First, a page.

One of the best parts of watching our favorite teams and players perform on the field is when they break records during any given season. In 2019, several long-standing NFL records may be in danger. Although they’ll always remain a part of NFL history, there are at least five of these stats that might lose their top spot this season.
5. Most rushing yards by a quarterback, season
- Existing record: 1,039 yards set by Michael Vick in 2006
Before Vick fell from grace in the NFL, he was a powerhouse QB for the Atlanta Falcons. He broke another rushing record in 2011 when he surpassed Randall Cunningham’s long-standing number (4,928) of total career rushing yardage after a milestone 53-yard dash during a game against the Buffalo Bills.
Lamar Jackson guided the Baltimore Ravens to the playoffs last season, and he did it with his legs. He rushed for 695 yards and five TDs in 16 games, but he made only seven starts. Jackson finished the season with 1,201 passing yards and six touchdowns. If he stays healthy and runs like he did last season, he could break Vick’s benchmark for QB rushing yards in a season.
4. Most sacks, season
- Existing record: 22.5 sacks set by Michael Strahan in 2001
New York Giants defensive end Michael Strahan went onto another lucrative career on the other side of the camera when left the football field, but he still left his mark in the NFL record books. More seasoned football fans will remember when veteran Jets’ lineman Mark Gastineau grabbed the title of most sacks way back in 1984 with 22, but Strahan rewrote one of the flashiest NFL records in 2001 with his sack of Brett Favre.
Two of today’s active players who could surpass Strahan’s mark include:
- J.J. Watt, who tallied 20.5 sacks in both 2012 and 2014
- Aaron Donald, who finished with 20.5 sacks in 2018
3. Most receiving yards, season
- Existing record: 1,964 yards set by Calvin Johnson in 2012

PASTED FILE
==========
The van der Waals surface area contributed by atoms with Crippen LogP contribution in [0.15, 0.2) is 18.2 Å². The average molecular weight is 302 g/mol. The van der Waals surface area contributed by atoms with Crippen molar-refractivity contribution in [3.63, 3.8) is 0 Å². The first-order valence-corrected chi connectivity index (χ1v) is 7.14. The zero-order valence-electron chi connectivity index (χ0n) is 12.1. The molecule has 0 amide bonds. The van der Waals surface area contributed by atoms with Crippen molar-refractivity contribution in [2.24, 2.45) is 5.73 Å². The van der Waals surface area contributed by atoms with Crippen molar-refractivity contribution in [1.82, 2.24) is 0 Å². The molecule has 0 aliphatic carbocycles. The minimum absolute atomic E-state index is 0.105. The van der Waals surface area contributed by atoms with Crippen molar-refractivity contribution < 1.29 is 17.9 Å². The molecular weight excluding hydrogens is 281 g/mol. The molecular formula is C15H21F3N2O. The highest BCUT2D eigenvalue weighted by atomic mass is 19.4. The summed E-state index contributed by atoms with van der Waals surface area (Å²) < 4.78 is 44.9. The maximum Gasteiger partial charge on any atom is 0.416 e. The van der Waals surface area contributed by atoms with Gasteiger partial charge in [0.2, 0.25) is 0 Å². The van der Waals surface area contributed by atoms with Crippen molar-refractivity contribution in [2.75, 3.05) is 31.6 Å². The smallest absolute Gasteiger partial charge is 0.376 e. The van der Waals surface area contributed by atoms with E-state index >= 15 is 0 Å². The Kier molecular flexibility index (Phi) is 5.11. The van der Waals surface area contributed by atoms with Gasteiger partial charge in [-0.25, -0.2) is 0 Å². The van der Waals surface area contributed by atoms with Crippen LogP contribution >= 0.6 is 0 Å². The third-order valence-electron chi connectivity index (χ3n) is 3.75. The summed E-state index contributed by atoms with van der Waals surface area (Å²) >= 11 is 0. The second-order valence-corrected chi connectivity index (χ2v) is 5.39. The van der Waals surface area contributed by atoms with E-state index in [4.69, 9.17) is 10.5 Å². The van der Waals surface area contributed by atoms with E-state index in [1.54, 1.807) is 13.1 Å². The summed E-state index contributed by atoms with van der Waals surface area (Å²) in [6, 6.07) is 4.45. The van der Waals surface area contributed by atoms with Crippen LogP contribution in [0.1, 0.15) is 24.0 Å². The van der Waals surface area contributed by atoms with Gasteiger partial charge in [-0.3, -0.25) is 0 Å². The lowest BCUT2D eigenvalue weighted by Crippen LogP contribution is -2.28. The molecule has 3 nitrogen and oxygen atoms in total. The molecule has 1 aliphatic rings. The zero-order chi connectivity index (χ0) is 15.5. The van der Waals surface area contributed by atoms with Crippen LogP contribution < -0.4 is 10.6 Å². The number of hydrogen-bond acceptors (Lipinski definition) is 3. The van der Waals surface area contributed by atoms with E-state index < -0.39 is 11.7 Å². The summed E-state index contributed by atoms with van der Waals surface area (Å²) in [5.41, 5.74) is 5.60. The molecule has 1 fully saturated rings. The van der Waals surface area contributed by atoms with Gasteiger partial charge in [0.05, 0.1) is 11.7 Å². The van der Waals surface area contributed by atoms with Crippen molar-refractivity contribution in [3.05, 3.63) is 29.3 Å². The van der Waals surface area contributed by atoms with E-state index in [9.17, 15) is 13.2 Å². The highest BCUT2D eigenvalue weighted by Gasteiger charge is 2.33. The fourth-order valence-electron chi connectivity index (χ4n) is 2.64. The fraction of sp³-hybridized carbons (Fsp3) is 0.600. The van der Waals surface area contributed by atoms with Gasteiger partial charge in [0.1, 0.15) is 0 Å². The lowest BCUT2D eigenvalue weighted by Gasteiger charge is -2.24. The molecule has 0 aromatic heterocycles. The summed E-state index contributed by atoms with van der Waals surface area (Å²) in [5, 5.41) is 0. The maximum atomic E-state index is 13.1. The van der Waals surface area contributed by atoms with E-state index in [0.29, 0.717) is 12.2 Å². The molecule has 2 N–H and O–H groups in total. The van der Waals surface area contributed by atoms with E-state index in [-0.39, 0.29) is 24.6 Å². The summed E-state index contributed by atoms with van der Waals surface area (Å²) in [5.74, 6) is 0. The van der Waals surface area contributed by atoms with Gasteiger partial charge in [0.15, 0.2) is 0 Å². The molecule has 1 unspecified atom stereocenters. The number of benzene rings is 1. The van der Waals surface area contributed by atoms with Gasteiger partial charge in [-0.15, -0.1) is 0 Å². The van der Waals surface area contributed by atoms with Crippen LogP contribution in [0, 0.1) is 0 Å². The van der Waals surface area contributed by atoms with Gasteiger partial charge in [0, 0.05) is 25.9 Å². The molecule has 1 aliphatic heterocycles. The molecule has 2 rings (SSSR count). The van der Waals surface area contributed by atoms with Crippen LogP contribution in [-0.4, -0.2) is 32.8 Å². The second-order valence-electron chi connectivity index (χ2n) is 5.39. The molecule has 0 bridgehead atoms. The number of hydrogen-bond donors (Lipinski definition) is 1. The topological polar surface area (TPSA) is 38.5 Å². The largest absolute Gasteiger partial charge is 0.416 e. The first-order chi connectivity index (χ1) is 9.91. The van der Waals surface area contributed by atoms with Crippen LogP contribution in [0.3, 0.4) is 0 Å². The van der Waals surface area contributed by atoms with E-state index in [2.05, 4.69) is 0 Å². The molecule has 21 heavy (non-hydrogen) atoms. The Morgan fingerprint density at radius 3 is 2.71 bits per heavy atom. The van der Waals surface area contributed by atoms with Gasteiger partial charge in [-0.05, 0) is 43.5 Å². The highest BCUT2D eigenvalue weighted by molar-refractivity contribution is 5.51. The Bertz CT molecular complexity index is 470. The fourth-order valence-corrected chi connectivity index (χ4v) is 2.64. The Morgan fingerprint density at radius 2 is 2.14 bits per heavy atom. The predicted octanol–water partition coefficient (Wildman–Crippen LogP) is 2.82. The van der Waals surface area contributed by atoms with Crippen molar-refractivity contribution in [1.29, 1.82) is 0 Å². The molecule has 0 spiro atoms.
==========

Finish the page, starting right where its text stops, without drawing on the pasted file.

The thought of a receiver having a 2,000-yard season may seem far-fetched, but obviously, Johnson fell just short of this mark by only thirty-six yards in 2012. One receiver who will be giving Johnson’s record a run for its money is Julio Jones who set the pace with 1,677 yards last season.
If you think that league-leading number isn’t close enough to compare, consider the year 2015 when Jones topped the NFL with 1,871 yards. He’ll have to stay healthy, and the Falcons’ offense will have to perform at a high pace all season, but in a league that focuses on passing more than ever, this is one of the NFL records that could fall in 2019.
2. Most career touchdown passes
- Existing record: 539 touchdowns set by Peyton Manning in 2015
Playing quarterback for the Indianapolis Colts for almost two decades, Peyton Manning holds a long list of NFL records that are all a true testament to his stellar career:
- Career wins including the playoffs (200) and comeback victories (45)
- MVP awards (five) and playoff appearances (15)
- Games with four touchdown passes (25) and number of games with an 80% pass completion rate (19)
Those are just a few of the many records Manning still possesses, but New Orleans’ QB Drew Brees is nipping at his heels for career touchdown passes thrown. Brees has 520 TD passes, and he is right on target to take the title in 2019. Brees dethroned Manning for the No. 1 spot in career passing yards at the end of 2018, and now he’s got another of the more illustrious NFL records in his sights.
1. Most pass completions, season
- Existing record: 471 set by Drew Brees in 2016
You know what they say — you win some you lose some, and 2019 may see the possibility of Brees breaking one record (career passing touchdowns) while losing his top spot in another. Currently, the Saints’ quarterback is one of the highest-paid, most talented players in the NFL. He led his team to an NFC Championship game last season despite his advancing age.
But last season, another veteran QB, the Steelers Ben Roethlisberger, was knocking on Brees’ door to take the season completions record away. Roethlisberger ended 2018 with 452 completions. He surpassed 400 in 2014, and the only two seasons he was under 200 were his first two playing with Pittsburgh.
Some of the NFL records might not have the same legacy as baseball records, such as home runs in a season or longest hitting streak. But there’s a good chance we could peer inside the football records book more during the 2019 season as a handful of NFL records look destined to fall this year.